If you go to destinations with a lot of outdoor activities and landscape photography is your primary focus, a telephoto lens with a wide focal range might be a great fit for you. On the other hand, if you primarily travel to cities around the world and love taking street style photos, then a good prime lens might be a better fit for you.

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12 comments

Ross July 12, 2020 - 8:41 pm

Hi Tom, I am shooting with the a6000 and have the Sony E 55-210 f/4.5-6.3 but looking for something with better reach for wildlife. I am trying to decide between the Sony E 70-350mm f/4.5-6.3 G OSS (for APC) and the brand new Sigma 100-400mm f/5-6.3 DG DN OS Contemporary Lens for Sony E (for full frame). Both are around $950 , but my concern with both is neither are much faster than the stock 210mm. What would you recommend? Thank you for all your great content!

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Tom Shu July 12, 2020 - 10:42 pm

Hi Ross, thanks for reading the article and for your question! That is a good problem to have. I think both the Sony E 70-350mm or the Sigma 100-400mm would make great additions to your kit as they will give you better image quality and better reach than the Sony E 55-210mm kit lens. As for which one to choose, I think that will come down to preference. Here are some questions I could think of that might help your decision.

  • #1. If you want the most reach possible, then the Sigma is the better choice. However, if you need more flexibility with the wider focal lengths (closer to the 70mm range), the Sony might be the better choice. I say this because, with the a6000 1.5x crop factor, the Sigma lens is essentially a 150mm-600mm, which might not be wide enough depending on the situations you find yourself in.
  • #2. If you want a smaller, lighter, and more compact lens, the Sony might be the better choice as it’s an APSC lens vs a full-frame lens. After doing a quick comparison, it looks like the Sigma lens is about 1lb heavier than the Sony lens and about 2″ longer when the lenses are retracted.
  • #3. This point might not apply, but if you’re thinking about upgrading to a full-frame Sony camera in the near future, then it might be more convenient to get the full-frame lens now.

Lastly, I agree it’s slightly disappointing the speed of these lenses isn’t faster, but I think it’s what’s expected at this price point. I hope this info helps and let me know what you end up deciding to do! If you have more questions, just let me know too.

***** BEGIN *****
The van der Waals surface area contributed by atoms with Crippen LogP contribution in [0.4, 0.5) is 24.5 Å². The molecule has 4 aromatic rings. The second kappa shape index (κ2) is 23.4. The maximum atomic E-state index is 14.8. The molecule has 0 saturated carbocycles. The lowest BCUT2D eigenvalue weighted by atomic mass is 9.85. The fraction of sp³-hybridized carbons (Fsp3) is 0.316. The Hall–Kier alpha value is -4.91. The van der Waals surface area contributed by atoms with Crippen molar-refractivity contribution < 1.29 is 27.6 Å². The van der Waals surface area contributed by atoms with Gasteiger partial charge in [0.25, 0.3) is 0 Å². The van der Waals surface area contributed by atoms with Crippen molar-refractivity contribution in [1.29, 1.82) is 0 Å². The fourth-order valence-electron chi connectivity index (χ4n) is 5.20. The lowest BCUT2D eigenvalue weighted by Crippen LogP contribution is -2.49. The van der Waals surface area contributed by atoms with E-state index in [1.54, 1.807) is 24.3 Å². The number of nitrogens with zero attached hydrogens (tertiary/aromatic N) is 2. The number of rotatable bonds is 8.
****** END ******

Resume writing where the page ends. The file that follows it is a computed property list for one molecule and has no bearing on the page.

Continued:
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Rick Bingham July 18, 2020 - 6:10 am

Hi Tom! Very concise article with some great choices. I found it very interesting for another reason as well. Our upgrade paths are very evenly matched and your emphasis on each photographer asking themselves exactly what they will use their lens/ camera combinations for is one I’ve shared with others whenever the “what to buy” question comes up online. I had other cameras prior to Sony ( 1st owned camera was a Canon TX film followed by a Pentax K film) . When I switched to digital I had another Pentax. I became aware of Sony and bought the NEX3 w. Kit lens which I loved for its weight, size and picture quality. I too upgraded to the Alpha 6000 and began adding lenses. My first added was the 18-105.. which I still have. In fact, I own all the lenses on your list with the exceptions of the full frame 200’sand also own the A6500 on which to put them. I kept to the APSC format after contemplating the 7-111 Full frame since I really like the form factor for all of the reasons you mention.. In travel, less weight, less cost, and, in foreign countries, less conspicuousness , are all desirable. For even smaller form and more if this factors, my latest camera purchase was the RX100VA….a wonderful pocketsized device with many excellent qualities for travel. Although I’m forgoing a full frame upgradefor the time being, it’s because, for me, the question revolves aroind the best balance of factors for what I plan to shoot. The only thig i thought was missing was any reference to the “Clear Image Zoom” feature foundonthe 6000 and 6500 which extends the ranges of the Sony power zoom lenses (18-105 and the lowly 16-55 kit lens) which is truly useful, especially for travel. Again, thanks for he article. Well done! I’ll look for more !